Frankincense and Myrrh Benefits for Skin Health

In this blog, we will closely examine two ancient resins, Frankincense and Myrrh. We will explore their medicinal and therapeutic properties, their uses in traditional medicine, and their potential benefits for skin health. We will also discuss their bioactive compounds, such as boswellic acids and terpenoids.
Greta Daniskova

Greta Daniskova

Greta is a BSc Biomedical Science student at the University of Westminster, London.

A blue image with text saying "Frankincense and Myrrh"

What is Frankincense?

Frankincense or olibanum is a viscous aromatic oleo-gum resin exuded from species of Boswellia tree, such as Boswellia sacra and Boswellia carterii [1, 2, 3]. It is valued as a source of bioactive compounds, particularly boswellic acids and their derivatives. The gum resin has been used for rituals, cosmetics, and folk medicine [2].

What is Frankincense used for?

In traditional medicine, frankincense is used to treat Alzheimer’s disease and is often used more generally to treat gastrointestinal and hepatic disorders as well as common inflammatory diseases, including asthma and arthritis [1, 2]. However, the scientific evidence behind these benefits (especially for the treatment of Alzheimer's disease) is limited, and more research is needed.

Other uses of frankincense include oral hygiene, wound treatment, and calming—all of which are traditional uses of frankincense oils [3].

Besides its medicinal application, the aroma profile makes frankincense relevant for the cosmetic, perfume and food and beverage industries [1, 4] and for aromatherapy treatments that encourage relaxation, peacefulness and a sense of well-being [5].

Research also has indicated that frankincense could be useful in treatment of chronic and inflammatory diseases, and brain and memory disorders [2, 6] although, much clinical work needs to be done for establishing therapeutic value of frankincense.

What is Myrrh?

Myrrh is an oleo gum resin obtained from the stems of different Commiphora species. Given its well-demonstrated historical uses such as incense and perfume, as well as in traditional medicine for numerous human diseases, myrrh continues to be used across the globe [7].

Volatile oils, resins and gums are some of the constituents of myrrh. So far, 75 compounds have been isolated from myrrh, comprising 56 sesquiterpenoids, two diterpenoids, 15 triterpenoids and two other compounds. [8]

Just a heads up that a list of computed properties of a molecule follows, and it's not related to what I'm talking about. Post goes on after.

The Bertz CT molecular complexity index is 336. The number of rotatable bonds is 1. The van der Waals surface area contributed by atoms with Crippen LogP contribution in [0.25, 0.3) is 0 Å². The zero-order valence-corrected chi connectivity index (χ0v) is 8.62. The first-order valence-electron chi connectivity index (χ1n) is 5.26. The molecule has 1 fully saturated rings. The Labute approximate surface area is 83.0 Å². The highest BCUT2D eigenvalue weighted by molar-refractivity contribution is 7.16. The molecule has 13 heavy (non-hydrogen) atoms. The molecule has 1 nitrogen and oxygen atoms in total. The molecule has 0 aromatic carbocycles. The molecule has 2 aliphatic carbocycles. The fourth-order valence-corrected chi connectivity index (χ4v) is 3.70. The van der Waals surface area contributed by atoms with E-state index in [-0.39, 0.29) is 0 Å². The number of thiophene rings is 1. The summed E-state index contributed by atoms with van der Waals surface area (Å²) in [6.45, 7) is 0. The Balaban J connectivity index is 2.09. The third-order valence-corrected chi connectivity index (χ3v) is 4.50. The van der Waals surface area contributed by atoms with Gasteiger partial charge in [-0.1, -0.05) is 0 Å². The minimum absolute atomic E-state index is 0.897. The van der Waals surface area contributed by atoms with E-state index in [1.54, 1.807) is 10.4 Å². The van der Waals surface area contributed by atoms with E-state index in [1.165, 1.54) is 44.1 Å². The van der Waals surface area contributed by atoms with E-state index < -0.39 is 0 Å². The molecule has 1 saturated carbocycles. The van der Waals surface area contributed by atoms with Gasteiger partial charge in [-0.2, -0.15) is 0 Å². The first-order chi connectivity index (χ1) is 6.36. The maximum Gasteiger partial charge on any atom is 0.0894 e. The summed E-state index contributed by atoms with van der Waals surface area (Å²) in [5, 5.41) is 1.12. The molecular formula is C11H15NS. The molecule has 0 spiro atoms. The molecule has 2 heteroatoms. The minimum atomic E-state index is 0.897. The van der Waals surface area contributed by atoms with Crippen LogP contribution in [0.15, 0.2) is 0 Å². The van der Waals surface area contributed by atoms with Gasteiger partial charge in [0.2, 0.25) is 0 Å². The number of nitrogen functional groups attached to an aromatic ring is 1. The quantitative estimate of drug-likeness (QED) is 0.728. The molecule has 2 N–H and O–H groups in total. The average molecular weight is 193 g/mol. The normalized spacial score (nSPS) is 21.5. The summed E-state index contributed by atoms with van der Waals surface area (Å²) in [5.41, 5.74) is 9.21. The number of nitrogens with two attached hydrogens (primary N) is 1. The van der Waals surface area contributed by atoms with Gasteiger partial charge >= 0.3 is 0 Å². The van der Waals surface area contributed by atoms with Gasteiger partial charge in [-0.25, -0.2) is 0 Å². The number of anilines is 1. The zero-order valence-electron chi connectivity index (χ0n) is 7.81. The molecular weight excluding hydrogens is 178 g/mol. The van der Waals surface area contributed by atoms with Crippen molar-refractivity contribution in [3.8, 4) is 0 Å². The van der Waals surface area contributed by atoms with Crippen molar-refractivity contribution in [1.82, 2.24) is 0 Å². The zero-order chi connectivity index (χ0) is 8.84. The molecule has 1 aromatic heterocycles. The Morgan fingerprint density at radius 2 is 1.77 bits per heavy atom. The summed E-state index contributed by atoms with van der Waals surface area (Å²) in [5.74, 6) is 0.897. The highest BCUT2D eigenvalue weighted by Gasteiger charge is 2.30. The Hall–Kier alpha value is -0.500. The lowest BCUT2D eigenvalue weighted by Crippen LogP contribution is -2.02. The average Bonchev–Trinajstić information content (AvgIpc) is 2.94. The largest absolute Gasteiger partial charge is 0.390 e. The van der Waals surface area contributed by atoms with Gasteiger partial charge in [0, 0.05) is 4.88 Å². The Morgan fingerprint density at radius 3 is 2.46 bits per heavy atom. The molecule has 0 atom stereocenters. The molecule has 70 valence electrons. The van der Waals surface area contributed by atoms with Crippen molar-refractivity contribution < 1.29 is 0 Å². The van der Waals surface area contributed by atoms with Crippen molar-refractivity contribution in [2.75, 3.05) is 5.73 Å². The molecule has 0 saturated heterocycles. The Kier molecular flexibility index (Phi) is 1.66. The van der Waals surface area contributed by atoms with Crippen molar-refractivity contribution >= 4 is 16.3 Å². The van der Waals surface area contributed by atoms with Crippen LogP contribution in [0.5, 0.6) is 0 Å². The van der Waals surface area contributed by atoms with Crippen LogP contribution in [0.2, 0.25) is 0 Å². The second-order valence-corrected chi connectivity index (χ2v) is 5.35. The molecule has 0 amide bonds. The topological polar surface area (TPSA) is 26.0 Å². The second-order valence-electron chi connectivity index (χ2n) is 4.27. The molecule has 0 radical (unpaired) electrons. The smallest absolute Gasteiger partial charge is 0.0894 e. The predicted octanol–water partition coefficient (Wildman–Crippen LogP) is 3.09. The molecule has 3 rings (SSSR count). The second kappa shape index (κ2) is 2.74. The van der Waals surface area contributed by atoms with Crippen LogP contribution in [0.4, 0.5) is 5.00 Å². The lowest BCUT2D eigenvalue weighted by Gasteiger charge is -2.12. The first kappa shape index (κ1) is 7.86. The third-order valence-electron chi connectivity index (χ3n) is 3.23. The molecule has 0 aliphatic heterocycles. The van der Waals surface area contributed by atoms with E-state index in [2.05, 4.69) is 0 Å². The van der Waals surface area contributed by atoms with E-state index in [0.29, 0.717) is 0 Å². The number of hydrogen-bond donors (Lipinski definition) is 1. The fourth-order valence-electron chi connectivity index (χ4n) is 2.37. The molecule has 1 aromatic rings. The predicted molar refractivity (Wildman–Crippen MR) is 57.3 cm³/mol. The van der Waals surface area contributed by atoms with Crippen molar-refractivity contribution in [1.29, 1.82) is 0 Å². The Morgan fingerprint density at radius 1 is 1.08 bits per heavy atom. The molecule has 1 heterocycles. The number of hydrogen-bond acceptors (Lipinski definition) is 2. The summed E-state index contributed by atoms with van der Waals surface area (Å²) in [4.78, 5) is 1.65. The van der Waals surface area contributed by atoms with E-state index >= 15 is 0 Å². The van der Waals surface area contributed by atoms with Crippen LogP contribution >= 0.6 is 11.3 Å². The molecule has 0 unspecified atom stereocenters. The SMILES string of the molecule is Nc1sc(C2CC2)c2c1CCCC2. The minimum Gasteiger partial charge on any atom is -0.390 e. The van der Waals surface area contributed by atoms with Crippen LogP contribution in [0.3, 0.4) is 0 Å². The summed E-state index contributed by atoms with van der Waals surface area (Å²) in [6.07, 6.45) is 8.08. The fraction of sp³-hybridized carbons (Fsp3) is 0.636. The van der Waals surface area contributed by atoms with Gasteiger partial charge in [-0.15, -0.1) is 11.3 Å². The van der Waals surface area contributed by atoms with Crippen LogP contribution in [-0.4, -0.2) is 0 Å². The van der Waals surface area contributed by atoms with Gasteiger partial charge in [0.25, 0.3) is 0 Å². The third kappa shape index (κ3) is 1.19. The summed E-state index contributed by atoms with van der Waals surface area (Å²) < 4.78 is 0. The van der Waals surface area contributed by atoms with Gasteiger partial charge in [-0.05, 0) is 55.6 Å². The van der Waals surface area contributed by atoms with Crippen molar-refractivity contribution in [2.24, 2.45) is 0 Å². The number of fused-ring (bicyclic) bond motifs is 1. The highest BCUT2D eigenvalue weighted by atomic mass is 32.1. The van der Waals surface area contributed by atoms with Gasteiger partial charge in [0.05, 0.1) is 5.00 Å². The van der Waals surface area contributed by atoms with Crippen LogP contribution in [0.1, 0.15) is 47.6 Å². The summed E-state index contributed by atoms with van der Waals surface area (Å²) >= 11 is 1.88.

What is Myrrh used for?

Myrrh is used for typical healing purposes: it has significant antimicrobial activity and has been known to be effective in treating many diseases [7].

In conventional medicine, it has been used to treat wounds, mouth ulcers, pains, fractures, stomach ailments, microbial infections and inflammatory diseases [9].

Experimental research has shown that myrrh has anti-cancer and anti-inflammatory activities and even wound-healing capabilities: it has cytotoxic activity against some cancer cells and is also anti-inflammatory (for wound healing) [10]. This doesn't mean that myrrh can cure cancer, but it suggests a possible direction for future research.

Myrrh has also been applied as an antiparasitic therapy; it shows efficacy against human trematode infections and fascioliasis [11, 12].

In addition, myrrh may possess abortion-inducing ability, with an 82.9% complete abortion rate in patients with incomplete abortion [13].

Furthermore, myrrh has been found to inhibit inflammatory responses and protect against sepsis [14].

Although it is used for many applications, myrrh is also a highly toxic substance. According to traditional Chinese medicine, vinegar processing decreases its toxicity [8].

Can Frankincense and Myrrh provide benefits for skin health?

Yes, frankincense and myrrh can provide several benefits for skin health, according to the research available. Both frankincense and myrrh have demonstrated anti-inflammatory properties, which can be beneficial for various skin conditions.

Greta Daniskova

Greta Daniskova

Greta is a 2nd-year student currently pursuing her Bachelor's Degree in Biomedical Sciences at the University of Westminster in London. Currently, in her second year of undergraduate studies, she exhibits a keen interest in the dynamic field of healthcare. With a focus on understanding the intricacies of human biology and disease mechanisms, Greta is driven by a desire to contribute to advancements in medical research and patient care.